The Unite Against Corruption campaign is growing in momentum with numerous faith-based institutions, civil society organisations like Right2Know and the Treatment Action Campaign (TAC), private sector companies and individuals like Francois Pienaar and Jay Naidoo expressing their support for the Campaign.
A day of action is being planned for Wednesday 30 September 2015, with two mass marches being scheduled for Pretoria and Cape Town, and a series of other activities will take place around the country as South African citizens proclaim “Enough is Enough” with regard to the high levels of corruption, and the devastating impact this has on our society.
More than 700 arts practitioners and other stakeholders in the creative sector have publicly endorsed the day of action against corruption; these include writers Zakes Mda, Mark Gevisser, Margie Orford and Paul Grootboom, actors Sandra Prinsloo, Sharleen Surtie-Richards, Mncedisis Shabangu, Gcina Mhlope and Marius Weyers and musicians Marah Louw, David Kramer, Concord Nkabinde and Karen Zoid.
The organisers have set a goal of 1000 organisations and institutions to endorse the Campaign. There are three subcommittees helping to organize the arts and creative sectors as part of the campaign in Johannesburg, Durban and Cape Town. Collectively, we would like to have at least 100 arts, culture and heritage organisations endorse the campaign nationally, accounting for 10% of the total number of endorsing organisations.
Thus far, we have concentrated on recruiting arts individuals with strong brands within and outside the sector. Organisations that have already endorsed the Campaign include the South African Guild of Actors (SAGA), the Performing Arts Network of South Africa (PANSA), African Arts Institute (AFAI), ASSITEJ, Arts and Culture Trust (ACT), the Visual Arts Network of South Africa (VANSA), the South African Screen Federation (SASFED) and the Writers' Guild of South Africa (WGSA).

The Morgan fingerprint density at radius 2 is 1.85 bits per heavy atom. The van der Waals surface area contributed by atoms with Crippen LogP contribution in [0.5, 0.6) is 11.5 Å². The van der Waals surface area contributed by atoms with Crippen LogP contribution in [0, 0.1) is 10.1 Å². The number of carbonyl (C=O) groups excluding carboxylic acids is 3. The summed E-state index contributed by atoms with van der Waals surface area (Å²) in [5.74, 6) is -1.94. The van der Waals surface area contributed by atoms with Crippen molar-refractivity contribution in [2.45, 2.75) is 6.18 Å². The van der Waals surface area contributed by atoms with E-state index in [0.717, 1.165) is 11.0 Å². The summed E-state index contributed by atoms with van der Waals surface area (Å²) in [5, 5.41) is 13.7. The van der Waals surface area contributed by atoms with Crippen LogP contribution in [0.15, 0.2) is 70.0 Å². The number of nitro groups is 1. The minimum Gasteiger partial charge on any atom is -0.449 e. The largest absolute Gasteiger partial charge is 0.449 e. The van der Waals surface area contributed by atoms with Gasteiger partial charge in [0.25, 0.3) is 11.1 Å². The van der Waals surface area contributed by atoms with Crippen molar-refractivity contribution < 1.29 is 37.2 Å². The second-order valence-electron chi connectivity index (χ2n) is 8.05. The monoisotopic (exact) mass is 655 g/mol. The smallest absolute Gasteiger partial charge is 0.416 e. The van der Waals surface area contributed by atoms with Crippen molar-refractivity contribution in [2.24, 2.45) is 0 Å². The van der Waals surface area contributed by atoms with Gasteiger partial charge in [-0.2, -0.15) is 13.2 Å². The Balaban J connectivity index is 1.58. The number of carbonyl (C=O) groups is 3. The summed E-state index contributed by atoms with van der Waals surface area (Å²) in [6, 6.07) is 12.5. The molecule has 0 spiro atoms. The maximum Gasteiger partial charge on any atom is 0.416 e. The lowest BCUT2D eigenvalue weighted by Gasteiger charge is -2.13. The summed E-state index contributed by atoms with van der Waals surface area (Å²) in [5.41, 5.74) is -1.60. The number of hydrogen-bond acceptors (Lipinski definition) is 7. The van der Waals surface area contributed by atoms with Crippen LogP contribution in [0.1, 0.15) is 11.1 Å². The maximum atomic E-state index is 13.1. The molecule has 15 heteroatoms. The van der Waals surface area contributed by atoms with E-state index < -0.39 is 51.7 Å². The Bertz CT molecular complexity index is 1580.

Should you need to have further information about the Campaign, see www.uniteagainstcorruption.co.za
What is the Unite Against Corruption Campaign?
It is estimated that corruption has cost South Africa in excess of R700 billion in the last 20 years, and that about R30 billion is lost annually in state procurement expenditure through over-payment and corruption. The Unite Against Corruption campaign comprises organisations and individuals from across South Africa, who are coming together – irrespective of religious beliefs, colour, language, political affiliation, etc - to take a stand against corruption, not only in the public sphere, but also in the private sector, civil society, religious and other sectors too. The initial objective is to mobilize thousands of citizens to march against corruption in Pretoria and in Cape Town on Wednesday 30 September 2015.
Which organisations and personalities are involved in the Campaign?
Organisations that support Unite Against Corruption include Corruption Watch, Right2Know, the Desmond and Leah Tutu Legacy Foundation, Equal Education and Opposition to Urban Tolling Alliance (OUTA), while Francois Pienaar and Jay Naidoo are among the high profile personalities that have expressed their support for the Campaign.
To which political parties is the Campaign aligned?
While there are trade unions and other politically-oriented groupings and individuals involved in the Campaign, the Campaign itself is strictly non-partisan and non-sectarian in nature, inviting everyone to be part of it, without aligning to any particular political party, faction or entity.
What does the Campaign hope to achieve?
Through the mass marches, the Campaign hopes to unite South Africans against the cancer of corruption, send a message to those in power that we have had enough of corruption and to empower ordinary citizens to take action in order to hold accountable those in decision-making positions.
What happens after the marches?